Total Transport: totally worth it?

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As the nation awaited the announcement of the next Prime Minister this week, the Department for Transport (DfT) – quietly and without fanfare – released its review of the 37 Total Transport pilot projects which begun in 2015. The information on which the review is based was collected back in April 2017 and – reportedly by popular demand – the findings have now been made public.

The reasons for sitting on the report for so long are unclear. Whilst results have been modest, Total Transport, as DfT recognise, is and always will be a ‘slow burn’ with ways of working taking time to bed-in and produce tangible results in terms of savings and improvements in passenger experience.

That the process takes time is something we have made clear since we first coined the phrase ‘Total Transport’ in our 2011 report of the same name to describe a task that many local authorities have attempted over the years with varying success. The task being to work across public policy divides to deliver better outcomes for communities and taxpayers through the sharing of transport resources (e.g. vehicles, scheduling/booking systems, budgets) and expertise. In doing so, the idea is to remove unnecessary duplication; design complementary networks; utilise what would otherwise be vehicle downtime; reduce administration costs; and ultimately deliver savings and a better passenger experience.

We followed our Total Transport report with an event the following year for local authorities and their partners to share their experiences of working on these kinds of approaches with one another. The key learning points that arose from that event seven years ago echo many of those included in the DfT’s review this week.

Back in 2012, our delegates told us that Total Transport projects may have a long-term strategic vision in mind, but usually start small to build trust and buy-in from would-be partners. DfT’s review also found no easy ‘one size fits all’ solution and that constructive local engagement took time, as did realisation of bigger savings.

At our event, delegates pointed out the central importance of knowing your stakeholders and putting in at least six months of preparatory work in order to build trust and relationships. Even then, as the DfT pilots found, people come and go and too often this means that engagement is severed and relationship building must start again from scratch.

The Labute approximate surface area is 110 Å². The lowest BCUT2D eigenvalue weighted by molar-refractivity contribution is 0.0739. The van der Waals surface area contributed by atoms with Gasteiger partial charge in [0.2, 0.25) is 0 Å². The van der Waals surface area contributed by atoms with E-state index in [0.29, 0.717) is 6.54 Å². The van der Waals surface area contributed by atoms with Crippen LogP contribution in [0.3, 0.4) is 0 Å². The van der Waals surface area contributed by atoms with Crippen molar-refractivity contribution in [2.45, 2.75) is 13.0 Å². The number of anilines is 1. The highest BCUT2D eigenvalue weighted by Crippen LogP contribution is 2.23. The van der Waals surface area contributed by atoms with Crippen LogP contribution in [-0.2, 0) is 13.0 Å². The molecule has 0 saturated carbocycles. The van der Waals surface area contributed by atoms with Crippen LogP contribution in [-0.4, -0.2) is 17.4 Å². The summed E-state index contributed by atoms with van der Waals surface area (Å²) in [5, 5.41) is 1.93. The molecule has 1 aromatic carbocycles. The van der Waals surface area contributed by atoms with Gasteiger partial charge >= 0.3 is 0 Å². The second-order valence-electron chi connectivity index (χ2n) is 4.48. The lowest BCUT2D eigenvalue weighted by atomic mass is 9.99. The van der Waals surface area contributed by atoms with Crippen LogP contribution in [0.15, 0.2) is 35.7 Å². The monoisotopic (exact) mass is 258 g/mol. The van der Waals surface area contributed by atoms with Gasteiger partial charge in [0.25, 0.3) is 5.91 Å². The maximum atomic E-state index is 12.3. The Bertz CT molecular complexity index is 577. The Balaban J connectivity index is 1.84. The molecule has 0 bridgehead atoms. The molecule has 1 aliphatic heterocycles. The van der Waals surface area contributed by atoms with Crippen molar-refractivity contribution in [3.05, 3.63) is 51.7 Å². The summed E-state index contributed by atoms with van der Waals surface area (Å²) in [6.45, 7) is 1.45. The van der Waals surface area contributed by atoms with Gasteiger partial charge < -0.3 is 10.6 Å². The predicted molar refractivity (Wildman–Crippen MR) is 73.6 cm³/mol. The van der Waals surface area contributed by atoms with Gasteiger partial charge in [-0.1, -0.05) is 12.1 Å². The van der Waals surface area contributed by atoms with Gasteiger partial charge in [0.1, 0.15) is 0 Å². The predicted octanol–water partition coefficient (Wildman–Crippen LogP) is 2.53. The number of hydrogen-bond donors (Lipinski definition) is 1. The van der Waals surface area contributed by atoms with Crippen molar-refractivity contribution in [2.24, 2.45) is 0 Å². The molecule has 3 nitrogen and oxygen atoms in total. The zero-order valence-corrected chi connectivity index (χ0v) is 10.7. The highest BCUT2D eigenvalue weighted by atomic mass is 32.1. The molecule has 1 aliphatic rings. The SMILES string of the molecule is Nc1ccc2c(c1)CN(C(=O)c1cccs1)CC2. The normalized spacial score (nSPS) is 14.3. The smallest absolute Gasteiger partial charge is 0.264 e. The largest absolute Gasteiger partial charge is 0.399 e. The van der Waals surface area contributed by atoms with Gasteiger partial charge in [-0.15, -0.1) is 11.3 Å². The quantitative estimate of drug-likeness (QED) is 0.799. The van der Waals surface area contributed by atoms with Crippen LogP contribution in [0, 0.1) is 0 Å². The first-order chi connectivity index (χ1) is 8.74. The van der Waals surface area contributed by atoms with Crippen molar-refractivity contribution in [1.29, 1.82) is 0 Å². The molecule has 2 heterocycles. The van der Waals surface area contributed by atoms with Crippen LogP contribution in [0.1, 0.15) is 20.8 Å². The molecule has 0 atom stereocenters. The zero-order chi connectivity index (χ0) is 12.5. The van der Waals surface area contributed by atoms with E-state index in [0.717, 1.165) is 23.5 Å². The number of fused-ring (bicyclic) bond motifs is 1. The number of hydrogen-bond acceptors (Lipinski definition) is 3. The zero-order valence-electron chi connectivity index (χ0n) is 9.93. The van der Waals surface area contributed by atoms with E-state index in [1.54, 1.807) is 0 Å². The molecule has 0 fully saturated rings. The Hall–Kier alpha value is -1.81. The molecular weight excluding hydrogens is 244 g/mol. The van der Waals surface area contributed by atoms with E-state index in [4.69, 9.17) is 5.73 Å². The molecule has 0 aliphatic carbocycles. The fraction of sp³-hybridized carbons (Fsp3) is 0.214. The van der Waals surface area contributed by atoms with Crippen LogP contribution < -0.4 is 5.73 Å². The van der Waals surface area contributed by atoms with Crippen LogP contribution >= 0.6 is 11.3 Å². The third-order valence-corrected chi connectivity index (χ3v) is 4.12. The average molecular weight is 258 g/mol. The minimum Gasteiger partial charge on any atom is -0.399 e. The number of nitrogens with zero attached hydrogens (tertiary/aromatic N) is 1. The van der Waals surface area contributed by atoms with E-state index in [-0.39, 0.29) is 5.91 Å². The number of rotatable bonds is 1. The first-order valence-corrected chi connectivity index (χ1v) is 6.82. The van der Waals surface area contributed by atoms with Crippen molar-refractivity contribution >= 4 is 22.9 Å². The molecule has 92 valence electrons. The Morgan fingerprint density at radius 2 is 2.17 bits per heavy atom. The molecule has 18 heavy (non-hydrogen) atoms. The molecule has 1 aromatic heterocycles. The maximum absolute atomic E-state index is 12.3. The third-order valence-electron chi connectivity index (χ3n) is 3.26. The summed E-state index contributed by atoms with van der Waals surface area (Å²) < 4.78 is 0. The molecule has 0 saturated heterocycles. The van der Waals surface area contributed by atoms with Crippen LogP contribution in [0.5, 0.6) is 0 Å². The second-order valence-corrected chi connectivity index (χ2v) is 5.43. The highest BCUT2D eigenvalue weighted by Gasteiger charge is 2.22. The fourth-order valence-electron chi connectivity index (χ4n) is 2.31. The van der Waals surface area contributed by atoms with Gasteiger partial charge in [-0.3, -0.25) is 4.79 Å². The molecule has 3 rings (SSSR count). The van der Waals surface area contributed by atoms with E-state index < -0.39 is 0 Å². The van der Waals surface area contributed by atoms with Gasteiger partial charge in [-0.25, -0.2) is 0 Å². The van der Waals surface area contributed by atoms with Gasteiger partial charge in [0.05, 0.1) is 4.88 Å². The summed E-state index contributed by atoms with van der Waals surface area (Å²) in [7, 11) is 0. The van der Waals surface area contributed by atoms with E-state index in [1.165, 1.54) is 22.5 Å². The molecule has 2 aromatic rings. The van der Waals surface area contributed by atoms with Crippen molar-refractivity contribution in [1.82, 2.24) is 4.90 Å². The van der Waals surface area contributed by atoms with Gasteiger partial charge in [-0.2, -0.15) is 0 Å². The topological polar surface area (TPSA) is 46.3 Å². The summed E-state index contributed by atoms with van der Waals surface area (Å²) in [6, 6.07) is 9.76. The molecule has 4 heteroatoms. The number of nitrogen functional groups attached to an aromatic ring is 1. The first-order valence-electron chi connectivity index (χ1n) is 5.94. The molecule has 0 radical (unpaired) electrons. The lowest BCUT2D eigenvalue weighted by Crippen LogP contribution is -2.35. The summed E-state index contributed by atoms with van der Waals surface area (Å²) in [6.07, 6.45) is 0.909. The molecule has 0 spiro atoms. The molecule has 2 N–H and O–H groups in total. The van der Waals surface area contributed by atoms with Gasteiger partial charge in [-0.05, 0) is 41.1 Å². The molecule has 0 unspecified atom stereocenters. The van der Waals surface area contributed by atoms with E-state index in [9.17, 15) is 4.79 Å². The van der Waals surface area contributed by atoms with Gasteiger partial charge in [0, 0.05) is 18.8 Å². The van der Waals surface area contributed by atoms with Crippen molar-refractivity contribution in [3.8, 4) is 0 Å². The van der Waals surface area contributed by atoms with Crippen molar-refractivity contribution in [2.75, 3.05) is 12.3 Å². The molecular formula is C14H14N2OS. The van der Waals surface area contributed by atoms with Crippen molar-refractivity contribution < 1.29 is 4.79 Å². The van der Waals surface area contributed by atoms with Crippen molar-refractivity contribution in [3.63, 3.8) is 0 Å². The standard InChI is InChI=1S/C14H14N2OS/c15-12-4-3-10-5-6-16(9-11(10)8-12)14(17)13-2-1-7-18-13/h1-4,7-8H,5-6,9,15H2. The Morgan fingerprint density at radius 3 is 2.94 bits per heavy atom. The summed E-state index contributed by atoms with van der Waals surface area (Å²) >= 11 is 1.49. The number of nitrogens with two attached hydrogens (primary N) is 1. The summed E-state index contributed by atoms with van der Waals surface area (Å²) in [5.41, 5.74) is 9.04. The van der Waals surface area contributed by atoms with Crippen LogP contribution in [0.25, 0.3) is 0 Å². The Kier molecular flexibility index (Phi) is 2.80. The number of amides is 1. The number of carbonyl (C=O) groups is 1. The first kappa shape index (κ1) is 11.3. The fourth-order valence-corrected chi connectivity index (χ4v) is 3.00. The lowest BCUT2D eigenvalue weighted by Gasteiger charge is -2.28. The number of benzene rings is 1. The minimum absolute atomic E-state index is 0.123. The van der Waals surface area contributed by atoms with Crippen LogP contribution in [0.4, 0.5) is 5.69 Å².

Our delegates expressed particular frustration with getting the health sector on board. Similarly, DfT note in their review that many participants saw integration with NHS non-emergency patient transport (NEPT) fleets as representing ‘the biggest prize for better integration’ but also ‘the most difficult to unlock’. Indeed, difficulties in engaging with the health sector, not least finding and keeping hold of the right person to speak to, is described by DfT as ‘perhaps the single most significant barrier to the adoption of Total Transport’.

This certainly chimes with what we have heard over the years in respect of Total Transport and more widely for other areas of potential collaboration with the health sector. Whilst the situation has improved considerably for collaboration with public health (having moved under the umbrella of local authorities), the NHS more widely frequently feels like an unknowable and impenetrable entity.

This is something we have sought to address in numerous ways from roundtables bringing stakeholders from health and transport together to companion guides for the two sectors to help them understand one another. In 2017, we worked with the Community Transport Association to specifically explore the potential of Total Transport for NEPT, estimating that the NHS could save some £74.5 million per year if more efficient patient transport could prevent just 10% of missed appointments.

More recently, we have written to the Chief Executive of the NHS suggesting the need for an independent government review to examine the efficiency and effectiveness of NEPT and potential reforms. Our letter also calls for a health and transport champion in each region charged with making the connections between health and transport and bringing leadership on the issue.

A key recommendation from DfT’s review is that ‘more work is needed to involve the NHS in Total Transport and unlock the substantial opportunities for joint working which remain untapped.’ It goes so far as to say that local engagement alone may not be enough and that ‘some degree of coercion might be appropriate to encourage organisations to participate that have so far declined to do so.’ We certainly agree that some form of push at the highest level is required, hence our decision to write directly to the NHS Chief Executive highlighting what we believe to be huge potential for more joined up thinking and working between our two sectors. We will also be making the case to the new Government in the coming months.

It is telling that despite the difficulties encountered, the majority of Total Transport pilots are continuing in some form, using their own resources. Local authorities and their partners would not do this if they could not see the potential of Total Transport and what is, necessarily, a ‘softly, softly’ approach. Like the release of the DfT’s review, the results will come slowly and without fanfare but that does not mean they will not be worth celebrating.

Rebecca Fuller is Associate Director at the Urban Transport Group

(Image: North West Ambulance Service)

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